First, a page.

Coming into Sahagún on Friday the 13th, I expected to continue on for another 5-15 kilometers, but I arrived to find the town set up for a bull run through the streets! Come to think of it,
I still don’t know why they were doing the bull run, but they were doing it for three days. Maybe it’s an annual thing for the town, or maybe it had something to do with the World Cup and their match against the Netherlands. I don’t know, but it was enough to convince me not to continue hiking through the heat of the day.
Up until now, I had been talking about doing a night hike, but hadn’t yet. While waiting for the run to start, I got to talking to a couple of Catalonian girls (think Barcelona) who said they were going to hike at night since it was a full moon. I asked if I could join, and they readily complied, so plans were set to meet up after the festivities.
I was able to use the albergue to shower and wash my clothes, then it was out into the streets to await the run. A bit of a parade took place first, then at seven o’clock I lined up along the fence, iPad ready, or so I thought. What was supposed to be a video of the whole run turned out to be only a picture of the runner’s faces when they let the bulls go. But what a priceless set of faces! We even had some pilgrims running!
They ran through the street and into the stadium where the local sportsmen played tag with the bulls in the ring. I have mixed feelings on the sport, so only stayed to watch for a little while. Besides, there was an ice cream truck right outside. All in all, though, it was pretty impressive to be a part of the action.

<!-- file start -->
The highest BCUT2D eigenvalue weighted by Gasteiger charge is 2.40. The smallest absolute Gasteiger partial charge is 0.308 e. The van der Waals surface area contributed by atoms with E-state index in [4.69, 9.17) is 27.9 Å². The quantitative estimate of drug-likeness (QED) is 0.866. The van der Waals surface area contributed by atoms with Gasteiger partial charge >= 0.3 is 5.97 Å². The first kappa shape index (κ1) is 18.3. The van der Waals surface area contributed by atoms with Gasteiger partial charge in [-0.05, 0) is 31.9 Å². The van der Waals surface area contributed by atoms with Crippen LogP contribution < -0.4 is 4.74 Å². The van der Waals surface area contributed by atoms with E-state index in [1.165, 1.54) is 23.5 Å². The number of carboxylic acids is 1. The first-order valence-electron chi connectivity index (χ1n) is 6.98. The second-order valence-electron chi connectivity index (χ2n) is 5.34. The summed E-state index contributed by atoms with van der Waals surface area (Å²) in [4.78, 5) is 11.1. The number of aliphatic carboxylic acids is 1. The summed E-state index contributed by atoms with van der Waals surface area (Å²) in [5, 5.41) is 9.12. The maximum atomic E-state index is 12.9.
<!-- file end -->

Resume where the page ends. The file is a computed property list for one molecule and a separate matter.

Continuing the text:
After the bullfight, the whole town moved to the city square for drinks and food. Marching bands played music, and children chased each together be around. Bars all along the street were crowded with locals and pilgrims alike watching the soccer game between Spain and the Netherlands. The loss did not diminish the upcoming celebrations at all. Perhaps it even spurred it on! At midnight they started a full-fledged concert. We’re talking lights, dancing, costumes, the works! The girls and I enjoyed the show, danced a little, and finally cut out of town at about 1:00am.
We proceeded to hike 13 kilometers along an old Roman road under the full moon. Despite the complete and utter exhaustion, it was truly majestic. A one point we rested on the side of the road, perched up on our backpacks gazing at the moon. We talked about whether we saw a man in the moon or a rabbit. My momma always saw a rabbit, so that’s what I see, too.
We finally staggered into Calzadilla de Los Hermanillos at 5:30 in the morning. Since nothing was open, we curled up on a couple of stone benches in a square behind the albergue. We were out immediately, I have never felt such a soft stone bench before! When the albergue finally opened we waited inside until the hospitalario arrived. He allowed us to use the overflow room to sleep while he cleaned up the albergue. As soon as we could we checked in to the albergue and slept as much as possible for the rest of Saturday.